Report highlights systemic jobs crisis in US
5 May 2012
Only 115,000 jobs were added in the US in April, according to Friday’s report from the Bureau of Labor Statistics. This was significantly below expectations, and was the smallest gain in six months. It was well below the revised figure of 154,000 jobs added in March.
The official unemployment rate, which bears little resemblance to the actual level of joblessness, fell from 8.2 to 8.1 percent. This was due largely to the fact that more people gave up looking for work, and therefore are not counted as unemployed.
The report confirmed a bleak employment situation, with millions of people mired in a permanent state of joblessness. The Obama administration responded by insisting that the report showed an economy continuing to “heal,” making clear that it would take no action to address the crisis.
With Europe returning to recession and the Chinese construction bubble stalling, the US economy is likely headed toward a new downturn. Late last month, the Commerce Department reported the US economy grew by only 2.2 percent in the first quarter, also significantly below estimates.
Much of the gains in employment were in lower-paying sectors, including an increase of 29,000 jobs in retail trade and 20,000 jobs in leisure and hospitality. Professional and business services increased by 62,000, but 21,000 of these were in temporary help services. Manufacturing and health care increased marginally. Transportation employment fell significantly.
Reflecting the continued impact of austerity measures, government payrolls fell by 15,000. This includes a cut of 10,000 local government education jobs and 4,000 federal government jobs.
These figures do not yet reflect the impact of the mass layoff of teachers expected after the end of this school year. About 470,000 local education jobs have been wiped out since April of last year, about 5.5 percent of the total.
Among the more significant details contained in the report was the fall in the “labor force participation rate”—the percentage of Americans 16 years or older who are working or looking for work. This figure fell 0.2 percentage points, to 63.6 percent, the lowest level since 1981. The participation rate for men is 70 percent, its lowest level on records going back to 1948.
The participation rate is a more accurate measure of the jobs crisis, as it takes into account the millions of people who have given up hope of finding work and are not counted as unemployed.
University of Maryland economist Peter Morici noted in a comment published by UPI that, according to the BLS report, “while the ‘non-institutional population’ grew by almost 210,000, the ‘civilian labor force’ shrank—by 340,000 … In the weakest recovery since the Great Depression more than four-fifths of the reduction in unemployment has been accomplished by a dropping adult labor force participation rate.”
Long-term unemployment remains at near-record levels. Not including those who have left the labor force, there were 5.1 million people who were unemployed for more than 27 weeks, down only slightly from March. This is 41.3 percent of all those who are unemployed, just off the record highs set in the aftermath of the 2008 financial crash.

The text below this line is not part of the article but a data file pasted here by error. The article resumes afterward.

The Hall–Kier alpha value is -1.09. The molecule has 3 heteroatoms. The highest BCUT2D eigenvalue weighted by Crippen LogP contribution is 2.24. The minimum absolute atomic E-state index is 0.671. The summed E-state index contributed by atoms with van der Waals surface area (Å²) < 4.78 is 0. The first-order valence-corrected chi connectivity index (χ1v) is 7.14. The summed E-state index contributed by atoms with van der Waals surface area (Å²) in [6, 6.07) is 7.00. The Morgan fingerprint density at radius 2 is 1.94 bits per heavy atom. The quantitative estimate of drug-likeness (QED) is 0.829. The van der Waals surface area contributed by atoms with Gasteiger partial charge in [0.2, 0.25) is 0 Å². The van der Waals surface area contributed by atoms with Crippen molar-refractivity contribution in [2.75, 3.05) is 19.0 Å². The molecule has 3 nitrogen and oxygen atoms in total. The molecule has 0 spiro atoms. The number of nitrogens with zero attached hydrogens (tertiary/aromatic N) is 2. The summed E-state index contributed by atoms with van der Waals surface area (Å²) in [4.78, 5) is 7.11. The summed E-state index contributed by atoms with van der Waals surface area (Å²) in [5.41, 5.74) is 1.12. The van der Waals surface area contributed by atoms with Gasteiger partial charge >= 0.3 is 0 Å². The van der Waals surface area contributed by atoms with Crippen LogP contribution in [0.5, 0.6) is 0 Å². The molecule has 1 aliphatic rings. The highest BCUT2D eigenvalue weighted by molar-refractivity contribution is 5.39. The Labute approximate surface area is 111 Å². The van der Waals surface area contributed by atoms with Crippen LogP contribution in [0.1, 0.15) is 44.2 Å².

Wages were also stagnant, with hourly earnings up only a penny from last month. This is below the inflation rate, continuing a long-term trend of declining real income. These figures actually obscure the extent of pay cuts for working people, as they are averaged in with the increasing incomes of the top one percent.
The Obama administration responded to these figures with the typical display of indifference. Chairman of Obama’s Council of Economic Advisers, Alan Krueger, said the report “provides further evidence that the economy is continuing to heal from the worst economic downturn since the Great Depression.”
Krueger called on Congress to move ahead with the administration’s “jobs” proposals, which in fact consist largely of tax cuts for corporations and the roll-back of corporate regulations.
From the beginning of the crisis, the administration rejected any federal program to put people to work. Both Democrats and Republicans are united on the need to slash government programs, including massive austerity measures to be implemented after the elections. This will further exacerbate the jobs crisis.
This weekend, Obama is officially beginning his reelection campaign with stops in Virginia and Ohio. He will be touting the federal government’s bailout of the auto companies, which were premised on cutting in half the pay for new hires and slashing benefits for all workers and retirees.
While the administration will cite the auto bailout for supposedly saving jobs, mass unemployment is in fact a crucial component of a deliberate strategy to use the economic crisis to enforce a permanent reduction in wages for workers.
At the same time, the decline in the official unemployment rate is being used to throw workers off long-term unemployment in states throughout the country—on the grounds that these benefits are not needed under conditions of “economic recovery.” As part of a deal reached by the Republicans and the Obama administration, and signed by the president in March, extended federal benefits for the unemployed in many states have already been eliminated or will be eliminated this month.
In Florida, for example, 44,000 people will be cut off extended benefits on May 12. In California, 93,000 workers are expected to lose benefits next week.